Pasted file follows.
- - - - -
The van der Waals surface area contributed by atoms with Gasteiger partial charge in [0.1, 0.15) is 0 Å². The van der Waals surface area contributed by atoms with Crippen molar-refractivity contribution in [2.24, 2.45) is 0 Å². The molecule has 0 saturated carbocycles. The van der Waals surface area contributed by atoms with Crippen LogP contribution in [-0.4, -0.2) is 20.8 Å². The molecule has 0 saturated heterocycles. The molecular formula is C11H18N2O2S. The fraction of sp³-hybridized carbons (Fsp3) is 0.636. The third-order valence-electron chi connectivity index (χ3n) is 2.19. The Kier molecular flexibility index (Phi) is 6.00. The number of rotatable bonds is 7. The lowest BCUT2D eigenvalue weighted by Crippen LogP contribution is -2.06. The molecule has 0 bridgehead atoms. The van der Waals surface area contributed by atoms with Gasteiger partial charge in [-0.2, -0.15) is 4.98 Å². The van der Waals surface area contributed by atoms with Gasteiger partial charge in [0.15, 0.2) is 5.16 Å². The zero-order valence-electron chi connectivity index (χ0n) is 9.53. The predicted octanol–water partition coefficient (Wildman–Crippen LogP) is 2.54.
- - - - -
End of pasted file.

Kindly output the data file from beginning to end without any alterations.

The van der Waals surface area contributed by atoms with Gasteiger partial charge in [0.1, 0.15) is 0 Å². The van der Waals surface area contributed by atoms with Crippen molar-refractivity contribution in [2.24, 2.45) is 0 Å². The molecule has 0 saturated carbocycles. The van der Waals surface area contributed by atoms with Crippen LogP contribution in [-0.4, -0.2) is 20.8 Å². The molecule has 0 saturated heterocycles. The molecular formula is C11H18N2O2S. The fraction of sp³-hybridized carbons (Fsp3) is 0.636. The third-order valence-electron chi connectivity index (χ3n) is 2.19. The Kier molecular flexibility index (Phi) is 6.00. The number of rotatable bonds is 7. The lowest BCUT2D eigenvalue weighted by Crippen LogP contribution is -2.06. The molecule has 0 bridgehead atoms. The van der Waals surface area contributed by atoms with Gasteiger partial charge in [-0.2, -0.15) is 4.98 Å². The van der Waals surface area contributed by atoms with Gasteiger partial charge in [0.15, 0.2) is 5.16 Å². The zero-order valence-electron chi connectivity index (χ0n) is 9.53. The predicted octanol–water partition coefficient (Wildman–Crippen LogP) is 2.54.